Currently there are five characteristics that are given special protection, and are the characteristics that hate crimes can be committed based upon. 

The police and Crown Prosecution Service define hate crimes and hate incidents as being motivated by hostility or prejudice based on one of the following: 

  • Disability 
  • Race 
  • Religion 
  • Transgender identity 
  • Sexual orientation 

What is a Hate Incident? 

There is a difference between a hate crime and a hate incident. 
A hate incident is any incident which the victim, or anyone else, thinks is based on someone’s prejudice towards them because of their race, religion, sexual orientation, disability or because they are transgender.

Not all hate incidents will amount to criminal offences, but it is equally important that these are reported. 

Hate crimes are criminal offences, whilst Hate incidents refer to incidences that are motivated by specific characteristics, but do not constitute criminal offences (ie no law is broken). For example: 

  • Verbal abuse eg name-calling and offensive jokes. 
  • Harassment. 
  • Bullying or intimidation. 
  • Threats of violence. 
  • Abusive phone or text messages. 
  • Online abuse on social media.
  • Displaying or circulating discriminatory literature or posters. 
  • Harm or damage to things such as your home, pet, or vehicle.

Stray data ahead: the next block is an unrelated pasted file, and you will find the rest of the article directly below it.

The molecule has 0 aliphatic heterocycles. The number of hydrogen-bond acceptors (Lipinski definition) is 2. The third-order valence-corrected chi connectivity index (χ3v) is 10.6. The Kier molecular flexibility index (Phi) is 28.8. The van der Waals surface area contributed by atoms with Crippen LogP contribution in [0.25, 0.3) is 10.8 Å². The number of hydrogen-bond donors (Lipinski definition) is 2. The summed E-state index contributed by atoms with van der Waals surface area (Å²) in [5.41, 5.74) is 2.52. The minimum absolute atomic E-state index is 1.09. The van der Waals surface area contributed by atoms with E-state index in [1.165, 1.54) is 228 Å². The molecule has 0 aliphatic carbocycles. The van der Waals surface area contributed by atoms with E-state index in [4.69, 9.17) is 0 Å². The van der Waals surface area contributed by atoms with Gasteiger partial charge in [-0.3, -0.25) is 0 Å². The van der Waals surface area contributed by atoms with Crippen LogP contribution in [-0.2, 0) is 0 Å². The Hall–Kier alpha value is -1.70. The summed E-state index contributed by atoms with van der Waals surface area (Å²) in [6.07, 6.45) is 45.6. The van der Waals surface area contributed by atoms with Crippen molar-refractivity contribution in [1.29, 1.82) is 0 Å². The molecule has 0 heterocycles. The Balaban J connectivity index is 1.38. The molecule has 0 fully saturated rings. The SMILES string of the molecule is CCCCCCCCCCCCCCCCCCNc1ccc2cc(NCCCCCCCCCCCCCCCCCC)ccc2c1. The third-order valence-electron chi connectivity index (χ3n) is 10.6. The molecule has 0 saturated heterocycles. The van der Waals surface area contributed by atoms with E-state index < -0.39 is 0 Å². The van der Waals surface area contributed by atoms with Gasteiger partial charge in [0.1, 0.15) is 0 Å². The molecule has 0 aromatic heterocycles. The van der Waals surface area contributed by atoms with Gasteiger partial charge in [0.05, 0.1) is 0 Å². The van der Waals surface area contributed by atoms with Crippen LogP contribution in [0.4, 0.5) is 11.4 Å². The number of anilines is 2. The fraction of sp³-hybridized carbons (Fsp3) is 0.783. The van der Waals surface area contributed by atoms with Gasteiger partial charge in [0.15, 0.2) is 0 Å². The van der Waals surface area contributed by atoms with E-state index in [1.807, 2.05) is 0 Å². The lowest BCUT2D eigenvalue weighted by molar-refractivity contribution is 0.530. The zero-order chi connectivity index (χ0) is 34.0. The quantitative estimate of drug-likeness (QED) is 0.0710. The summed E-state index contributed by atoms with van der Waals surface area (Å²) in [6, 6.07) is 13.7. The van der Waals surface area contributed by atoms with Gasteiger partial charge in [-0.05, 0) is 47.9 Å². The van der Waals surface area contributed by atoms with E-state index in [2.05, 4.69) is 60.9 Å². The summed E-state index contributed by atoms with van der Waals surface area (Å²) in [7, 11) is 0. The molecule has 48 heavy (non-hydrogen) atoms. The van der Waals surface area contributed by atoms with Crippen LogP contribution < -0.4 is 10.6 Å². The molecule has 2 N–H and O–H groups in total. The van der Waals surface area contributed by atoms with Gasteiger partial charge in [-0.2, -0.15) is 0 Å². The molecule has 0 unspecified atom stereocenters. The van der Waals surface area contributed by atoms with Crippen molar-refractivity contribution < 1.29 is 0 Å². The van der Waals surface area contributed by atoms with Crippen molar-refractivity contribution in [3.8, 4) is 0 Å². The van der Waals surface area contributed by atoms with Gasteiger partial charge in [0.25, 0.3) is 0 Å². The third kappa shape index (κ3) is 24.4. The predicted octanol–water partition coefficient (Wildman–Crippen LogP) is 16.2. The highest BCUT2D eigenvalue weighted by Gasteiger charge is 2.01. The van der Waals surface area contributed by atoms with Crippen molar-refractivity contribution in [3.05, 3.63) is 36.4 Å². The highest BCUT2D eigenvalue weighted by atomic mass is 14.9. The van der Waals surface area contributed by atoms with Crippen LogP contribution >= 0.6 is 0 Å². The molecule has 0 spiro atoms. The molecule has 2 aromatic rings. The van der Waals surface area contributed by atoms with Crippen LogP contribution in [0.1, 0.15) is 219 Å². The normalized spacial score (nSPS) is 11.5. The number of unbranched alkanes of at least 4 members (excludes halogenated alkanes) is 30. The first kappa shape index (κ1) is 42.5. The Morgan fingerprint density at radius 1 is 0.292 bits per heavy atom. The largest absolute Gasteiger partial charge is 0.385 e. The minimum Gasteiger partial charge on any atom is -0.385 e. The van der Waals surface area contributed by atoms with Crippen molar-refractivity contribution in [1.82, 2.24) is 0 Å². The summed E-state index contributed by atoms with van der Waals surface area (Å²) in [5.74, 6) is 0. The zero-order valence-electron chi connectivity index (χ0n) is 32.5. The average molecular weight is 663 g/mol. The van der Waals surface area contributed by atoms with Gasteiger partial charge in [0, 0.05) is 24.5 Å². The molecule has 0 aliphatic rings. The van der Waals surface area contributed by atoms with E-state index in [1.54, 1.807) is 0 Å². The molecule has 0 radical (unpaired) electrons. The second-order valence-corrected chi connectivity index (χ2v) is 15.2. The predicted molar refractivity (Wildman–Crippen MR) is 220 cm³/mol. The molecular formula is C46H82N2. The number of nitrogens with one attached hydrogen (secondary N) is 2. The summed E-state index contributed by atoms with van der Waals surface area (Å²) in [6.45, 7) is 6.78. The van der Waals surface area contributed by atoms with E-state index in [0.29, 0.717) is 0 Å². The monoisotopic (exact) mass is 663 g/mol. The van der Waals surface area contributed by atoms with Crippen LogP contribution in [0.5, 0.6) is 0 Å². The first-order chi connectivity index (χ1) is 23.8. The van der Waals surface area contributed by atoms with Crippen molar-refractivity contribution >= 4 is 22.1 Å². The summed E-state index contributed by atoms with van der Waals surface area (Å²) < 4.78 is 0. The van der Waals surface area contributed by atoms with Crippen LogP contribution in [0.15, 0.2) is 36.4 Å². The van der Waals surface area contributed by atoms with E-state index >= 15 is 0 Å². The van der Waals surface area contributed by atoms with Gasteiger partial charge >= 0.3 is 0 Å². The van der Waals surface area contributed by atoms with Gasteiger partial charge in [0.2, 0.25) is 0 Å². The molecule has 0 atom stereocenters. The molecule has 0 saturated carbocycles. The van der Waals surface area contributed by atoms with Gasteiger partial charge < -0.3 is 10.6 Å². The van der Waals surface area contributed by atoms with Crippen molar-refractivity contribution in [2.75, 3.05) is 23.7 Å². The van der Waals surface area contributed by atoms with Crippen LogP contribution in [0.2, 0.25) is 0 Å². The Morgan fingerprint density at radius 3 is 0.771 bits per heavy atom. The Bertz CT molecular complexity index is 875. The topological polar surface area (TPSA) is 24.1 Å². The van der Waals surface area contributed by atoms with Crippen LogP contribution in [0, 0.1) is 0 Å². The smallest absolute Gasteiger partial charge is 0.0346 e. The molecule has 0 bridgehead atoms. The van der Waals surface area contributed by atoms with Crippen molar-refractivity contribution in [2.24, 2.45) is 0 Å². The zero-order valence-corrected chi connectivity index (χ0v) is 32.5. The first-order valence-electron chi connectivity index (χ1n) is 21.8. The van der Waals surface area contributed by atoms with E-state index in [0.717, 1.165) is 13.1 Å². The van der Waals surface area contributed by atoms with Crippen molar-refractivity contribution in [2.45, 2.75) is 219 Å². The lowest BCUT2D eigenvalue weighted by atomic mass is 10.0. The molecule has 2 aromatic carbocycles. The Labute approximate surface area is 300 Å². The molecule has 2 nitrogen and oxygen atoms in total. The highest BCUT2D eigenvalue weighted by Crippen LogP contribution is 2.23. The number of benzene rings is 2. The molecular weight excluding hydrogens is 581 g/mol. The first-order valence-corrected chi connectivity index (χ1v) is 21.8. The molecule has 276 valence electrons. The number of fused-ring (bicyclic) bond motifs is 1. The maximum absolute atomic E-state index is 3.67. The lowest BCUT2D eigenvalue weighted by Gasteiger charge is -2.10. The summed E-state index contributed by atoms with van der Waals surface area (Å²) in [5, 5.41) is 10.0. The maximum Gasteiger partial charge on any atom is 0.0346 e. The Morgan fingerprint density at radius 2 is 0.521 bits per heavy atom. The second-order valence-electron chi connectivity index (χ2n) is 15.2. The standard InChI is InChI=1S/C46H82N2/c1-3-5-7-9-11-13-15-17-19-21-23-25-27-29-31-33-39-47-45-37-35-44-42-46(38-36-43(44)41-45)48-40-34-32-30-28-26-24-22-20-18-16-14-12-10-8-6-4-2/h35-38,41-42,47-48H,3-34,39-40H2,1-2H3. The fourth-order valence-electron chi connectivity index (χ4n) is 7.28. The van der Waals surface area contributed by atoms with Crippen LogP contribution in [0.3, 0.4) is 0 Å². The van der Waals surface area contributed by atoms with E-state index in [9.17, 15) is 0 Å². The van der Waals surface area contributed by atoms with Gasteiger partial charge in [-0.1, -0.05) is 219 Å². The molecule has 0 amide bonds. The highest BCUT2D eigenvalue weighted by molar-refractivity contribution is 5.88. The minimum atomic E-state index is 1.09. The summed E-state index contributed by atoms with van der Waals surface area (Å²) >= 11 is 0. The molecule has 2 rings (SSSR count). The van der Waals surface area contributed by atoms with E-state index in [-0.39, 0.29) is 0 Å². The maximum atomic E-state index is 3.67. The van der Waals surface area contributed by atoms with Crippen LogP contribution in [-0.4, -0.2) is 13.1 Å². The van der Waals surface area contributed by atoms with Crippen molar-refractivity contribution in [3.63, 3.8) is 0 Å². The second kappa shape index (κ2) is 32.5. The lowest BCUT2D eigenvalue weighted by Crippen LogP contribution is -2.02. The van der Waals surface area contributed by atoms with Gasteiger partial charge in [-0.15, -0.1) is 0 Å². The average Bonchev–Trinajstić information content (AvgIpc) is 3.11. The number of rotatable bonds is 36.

• Throwing rubbish into a garden 
  • Malicious complaints, for example over parking, smells or noise 

Important to note: Something is a hate incident if the victim or anyone else thinks it was carried out because of hostility or prejudice based on one of these characteristics. 

This means that if the victim believe something is a hate incident, it should be recorded as such by the person it is being reported to. 


What is a Hate Crime? 

Any criminal offence which is perceived by the victim or any other person, to be motivated by hostility or prejudice based on a person's race or perceived race; religion or perceived religion; sexual orientation or perceived sexual orientation; disability or perceived disability and any crime motivated by hostility or prejudice against a person who is transgender or perceived to be transgender.

A criminal offence is something that breaks the law.  Some examples of criminal offences include: 
  • Assaults. 
  • Criminal damage. 
  • Harassment. 
  • Murder. 
  • Sexual Assault. 
  • Theft.
  • Fraud. 
  • Burglary. 
  • Hate mail. 
  • Harassment 


There are two ways you can tell us what happened